Yes — robotic surgery has been shown to deliver better results vs. traditional knee replacement. Studies have shown surgeries performed with robotics offer more accurate results. The less trauma on the bone and tissue, the better the results, and robotic assistance allows for precision that reduces traumatic areas.
Is there less pain with robotic knee replacement?
This innovative approach offers your surgeon greater surgical precision and can mean less pain, a shorter hospital stay and a faster recovery.
How long does it take to recover from robotic knee replacement?
Because it’s minimally invasive, patients with robotic assisted total knee replacement can often go home after surgery, skipping having to stay in the hospital. Once home, it may take up to six weeks to fully recover. During this time, you’ll participate in physical therapy exercises and techniques.
What is the difference between robotic knee replacement?
During a traditional knee replacement procedure, damaged tissue in the knee is removed and replaced with an artificial joint. A robotic knee replacement is the same procedure performed with the assistance of a robotic arm.
Is robotic knee surgery less invasive?
A robotic-assisted knee surgery using the NAVIO system is a minimally invasive procedure. This means the procedure requires less incisions and overall trauma for the patient. Minimally invasive procedures result in shorter hospital stays, less scarring, and faster recovery periods.
How much does robotic knee surgery cost?
Among more than 5,000 patients undergoing TKA procedures, the median cost was higher in the robotic-surgery group ($12,805) versus traditional treatment ($10,162), and operative time was longer (101 vs 94 minutes), reported Chris Neighorn, of Providence Health Services in Portland, Oregon, and colleagues.
Who is a candidate for robotic knee surgery?
Patients who have osteoarthritis may be good candidates for robotic knee surgery if their condition hasn’t progressed too extensively. If the swelling, stiffness, and pain around your knee have become so bad that you can no longer take part in regular exercise and activities, be sure to tell your doctor that.
What can you not do after knee replacement?
Exercises and movements to avoid after a knee replacement
- using the handrail when going up and down the stairs.
- using a rubber mat or shower chair when showering.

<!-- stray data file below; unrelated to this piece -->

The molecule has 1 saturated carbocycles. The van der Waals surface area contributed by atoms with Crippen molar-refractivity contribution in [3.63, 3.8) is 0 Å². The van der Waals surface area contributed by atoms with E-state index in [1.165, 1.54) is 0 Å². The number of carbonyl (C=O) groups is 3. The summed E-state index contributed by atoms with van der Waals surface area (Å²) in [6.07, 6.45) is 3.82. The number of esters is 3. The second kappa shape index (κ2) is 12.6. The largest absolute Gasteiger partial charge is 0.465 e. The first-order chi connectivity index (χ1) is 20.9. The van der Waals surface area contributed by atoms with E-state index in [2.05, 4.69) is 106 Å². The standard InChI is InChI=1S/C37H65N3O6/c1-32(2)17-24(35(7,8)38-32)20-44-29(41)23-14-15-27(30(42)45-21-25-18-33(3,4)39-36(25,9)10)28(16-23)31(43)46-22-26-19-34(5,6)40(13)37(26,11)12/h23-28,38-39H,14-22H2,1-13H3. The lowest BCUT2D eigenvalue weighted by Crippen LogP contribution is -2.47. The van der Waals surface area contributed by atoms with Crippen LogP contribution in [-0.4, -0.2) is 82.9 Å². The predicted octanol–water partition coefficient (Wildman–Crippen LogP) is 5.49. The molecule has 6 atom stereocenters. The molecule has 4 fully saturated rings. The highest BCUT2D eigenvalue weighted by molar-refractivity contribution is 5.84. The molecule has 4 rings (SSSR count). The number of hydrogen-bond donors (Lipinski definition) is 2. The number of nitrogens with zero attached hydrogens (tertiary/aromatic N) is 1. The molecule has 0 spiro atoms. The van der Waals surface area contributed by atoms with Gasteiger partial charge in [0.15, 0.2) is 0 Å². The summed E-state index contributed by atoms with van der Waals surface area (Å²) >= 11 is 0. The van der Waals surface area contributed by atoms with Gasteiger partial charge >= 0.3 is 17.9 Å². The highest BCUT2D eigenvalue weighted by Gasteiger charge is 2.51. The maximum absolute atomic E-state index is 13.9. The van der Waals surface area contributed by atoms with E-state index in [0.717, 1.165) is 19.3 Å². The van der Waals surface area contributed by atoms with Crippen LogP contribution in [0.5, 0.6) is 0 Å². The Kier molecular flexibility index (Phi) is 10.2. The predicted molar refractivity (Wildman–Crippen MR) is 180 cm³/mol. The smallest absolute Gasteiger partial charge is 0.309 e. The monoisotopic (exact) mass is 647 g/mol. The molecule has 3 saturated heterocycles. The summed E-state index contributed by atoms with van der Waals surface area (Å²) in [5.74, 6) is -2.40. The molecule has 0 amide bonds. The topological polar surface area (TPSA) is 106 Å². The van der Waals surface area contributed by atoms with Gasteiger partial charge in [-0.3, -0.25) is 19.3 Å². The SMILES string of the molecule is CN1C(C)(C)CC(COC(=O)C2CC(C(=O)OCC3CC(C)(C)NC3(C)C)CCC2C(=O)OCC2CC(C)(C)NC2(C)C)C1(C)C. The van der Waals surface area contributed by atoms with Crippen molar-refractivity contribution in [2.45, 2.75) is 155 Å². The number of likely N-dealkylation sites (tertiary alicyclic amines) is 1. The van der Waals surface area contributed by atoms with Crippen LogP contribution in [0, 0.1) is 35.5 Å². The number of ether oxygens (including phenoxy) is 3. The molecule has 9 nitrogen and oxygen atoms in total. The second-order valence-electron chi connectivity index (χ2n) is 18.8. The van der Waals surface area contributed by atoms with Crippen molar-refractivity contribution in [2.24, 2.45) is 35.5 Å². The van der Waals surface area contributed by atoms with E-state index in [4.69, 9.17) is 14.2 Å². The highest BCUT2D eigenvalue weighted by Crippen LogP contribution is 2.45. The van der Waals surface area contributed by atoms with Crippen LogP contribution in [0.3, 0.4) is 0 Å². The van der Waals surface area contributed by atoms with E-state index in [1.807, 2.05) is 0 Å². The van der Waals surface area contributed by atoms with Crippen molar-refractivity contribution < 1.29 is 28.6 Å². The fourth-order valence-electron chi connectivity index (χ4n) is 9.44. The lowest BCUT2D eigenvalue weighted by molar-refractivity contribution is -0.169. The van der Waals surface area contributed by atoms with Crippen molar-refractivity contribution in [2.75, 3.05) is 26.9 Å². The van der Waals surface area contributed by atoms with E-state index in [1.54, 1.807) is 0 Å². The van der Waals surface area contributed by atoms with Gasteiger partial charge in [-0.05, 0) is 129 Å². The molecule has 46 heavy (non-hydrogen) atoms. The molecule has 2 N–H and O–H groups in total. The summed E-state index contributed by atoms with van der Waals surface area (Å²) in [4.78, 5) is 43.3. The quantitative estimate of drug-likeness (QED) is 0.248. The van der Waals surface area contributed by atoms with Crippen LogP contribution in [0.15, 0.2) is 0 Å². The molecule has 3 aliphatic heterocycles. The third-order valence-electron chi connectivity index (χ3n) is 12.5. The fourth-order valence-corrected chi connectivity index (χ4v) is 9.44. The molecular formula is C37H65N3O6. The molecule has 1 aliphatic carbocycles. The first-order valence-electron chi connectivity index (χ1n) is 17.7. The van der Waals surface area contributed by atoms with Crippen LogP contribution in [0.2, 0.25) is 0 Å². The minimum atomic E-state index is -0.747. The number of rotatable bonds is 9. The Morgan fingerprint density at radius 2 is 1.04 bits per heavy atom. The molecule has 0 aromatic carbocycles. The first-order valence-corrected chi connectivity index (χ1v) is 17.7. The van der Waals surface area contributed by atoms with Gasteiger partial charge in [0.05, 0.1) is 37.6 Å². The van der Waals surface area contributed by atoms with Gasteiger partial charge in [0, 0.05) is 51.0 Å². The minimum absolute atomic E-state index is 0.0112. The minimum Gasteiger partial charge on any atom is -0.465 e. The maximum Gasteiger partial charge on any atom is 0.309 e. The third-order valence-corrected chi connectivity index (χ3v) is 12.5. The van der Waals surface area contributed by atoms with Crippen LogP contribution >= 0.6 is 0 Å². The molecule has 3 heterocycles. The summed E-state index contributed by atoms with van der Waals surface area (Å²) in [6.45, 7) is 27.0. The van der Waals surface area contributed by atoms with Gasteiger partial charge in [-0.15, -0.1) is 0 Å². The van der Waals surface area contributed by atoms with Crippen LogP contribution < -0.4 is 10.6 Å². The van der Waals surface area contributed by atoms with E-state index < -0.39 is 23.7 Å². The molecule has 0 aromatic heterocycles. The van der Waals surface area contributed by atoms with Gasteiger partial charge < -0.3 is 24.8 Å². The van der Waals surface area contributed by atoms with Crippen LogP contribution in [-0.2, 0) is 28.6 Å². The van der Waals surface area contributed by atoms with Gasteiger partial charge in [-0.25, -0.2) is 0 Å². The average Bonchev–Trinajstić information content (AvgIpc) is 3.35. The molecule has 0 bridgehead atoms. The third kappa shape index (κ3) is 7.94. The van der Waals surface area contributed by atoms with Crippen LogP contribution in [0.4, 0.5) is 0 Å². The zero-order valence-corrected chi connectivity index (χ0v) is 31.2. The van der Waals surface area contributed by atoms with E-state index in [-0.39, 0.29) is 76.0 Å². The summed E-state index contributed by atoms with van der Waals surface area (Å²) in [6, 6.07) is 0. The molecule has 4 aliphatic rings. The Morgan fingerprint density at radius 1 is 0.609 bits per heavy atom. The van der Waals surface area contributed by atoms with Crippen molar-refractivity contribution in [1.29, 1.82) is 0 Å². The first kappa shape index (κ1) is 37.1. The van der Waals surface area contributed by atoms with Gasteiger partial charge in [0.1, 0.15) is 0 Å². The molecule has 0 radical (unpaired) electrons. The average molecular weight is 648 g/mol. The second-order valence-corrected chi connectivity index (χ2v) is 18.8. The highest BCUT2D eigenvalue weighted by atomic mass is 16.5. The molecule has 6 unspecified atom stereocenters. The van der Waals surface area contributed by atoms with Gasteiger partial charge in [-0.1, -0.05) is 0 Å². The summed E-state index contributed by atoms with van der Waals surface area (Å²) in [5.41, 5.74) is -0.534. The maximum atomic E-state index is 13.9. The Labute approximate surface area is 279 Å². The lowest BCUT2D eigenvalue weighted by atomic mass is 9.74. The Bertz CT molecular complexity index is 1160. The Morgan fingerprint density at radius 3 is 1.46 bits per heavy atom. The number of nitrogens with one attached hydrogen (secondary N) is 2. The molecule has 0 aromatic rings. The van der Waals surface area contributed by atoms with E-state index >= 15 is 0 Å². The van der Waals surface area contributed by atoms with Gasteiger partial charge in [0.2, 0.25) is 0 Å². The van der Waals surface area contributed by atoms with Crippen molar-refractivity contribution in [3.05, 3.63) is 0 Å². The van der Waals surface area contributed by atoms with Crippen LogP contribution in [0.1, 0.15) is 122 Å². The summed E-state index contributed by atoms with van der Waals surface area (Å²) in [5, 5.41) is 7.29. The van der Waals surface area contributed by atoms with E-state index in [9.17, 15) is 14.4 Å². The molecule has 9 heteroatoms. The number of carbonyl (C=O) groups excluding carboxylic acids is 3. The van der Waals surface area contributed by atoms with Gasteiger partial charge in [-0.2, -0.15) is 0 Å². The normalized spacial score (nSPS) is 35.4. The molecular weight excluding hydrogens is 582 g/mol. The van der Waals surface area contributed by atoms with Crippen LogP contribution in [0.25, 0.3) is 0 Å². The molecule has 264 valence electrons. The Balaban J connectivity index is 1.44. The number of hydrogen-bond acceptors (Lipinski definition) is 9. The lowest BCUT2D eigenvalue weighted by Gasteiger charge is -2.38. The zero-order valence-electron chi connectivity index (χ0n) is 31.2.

- sitting down when putting on shorts or pants.
- keeping the floor clear of stray toys, slippery rugs, and other objects that pose a tripping hazard.
What is the advantage of robotic knee surgery?
Robotic-assisted procedures allow for greater precision and can lead to shorter recovery times and better results. In more complex cases, a robotic-assisted knee replacement offer a better balance in the soft tissues around your knee, and better align the joint.
Does insurance cover robotic knee replacement?
Any insurance that covers minimally invasive surgery generally covers robotic surgery. It is important, however, to note that your coverage will depend on your plan and benefits package. You should check with your insurance carrier for detailed information prior to your surgery.
What is the best age to have a knee replacement?
2. Knee replacement surgery isn’t typically recommended if you’re younger than 50. Recommendations for surgery are based on a patient’s level of pain and disability. Most patients who undergo a total knee replacement are age 50-80.
Is robotic knee replacement covered by Medicare?
Medicare covers medically necessary services, robotic surgery is no exception. Since the FDA approves robotics, coverage may be available for some robotic surgery procedures. In some situations, the use of newer technology improved the patient’s overall outcomes following a surgical procedure.
What is the newest technology in knee replacement?
This latest advancement in joint replacement surgery transforms the way knee replacements are performed. “The Mako system is a revolutionary tool to help joint surgeons be more precise in placing implants to achieve the most appropriate, balanced position possible,” explained orthopedic surgeon Harold Cates, MD.
Who is the best knee replacement surgeon?
65 total knee replacement surgeons to know | 2020
- Aaron Altenburg, MD. Altenburg Joint Replacement Surgery (Pocatello, Idaho). …
- Timothy Alton, MD. Proliance Orthopedic Associates (Seattle). …
- Thomas Amalfitano, MD. …
- Robert Barrack, MD. …
- C. …
- Michael Berend, MD. …
- Keith Berend, MD. …
- Richard Berger, MD.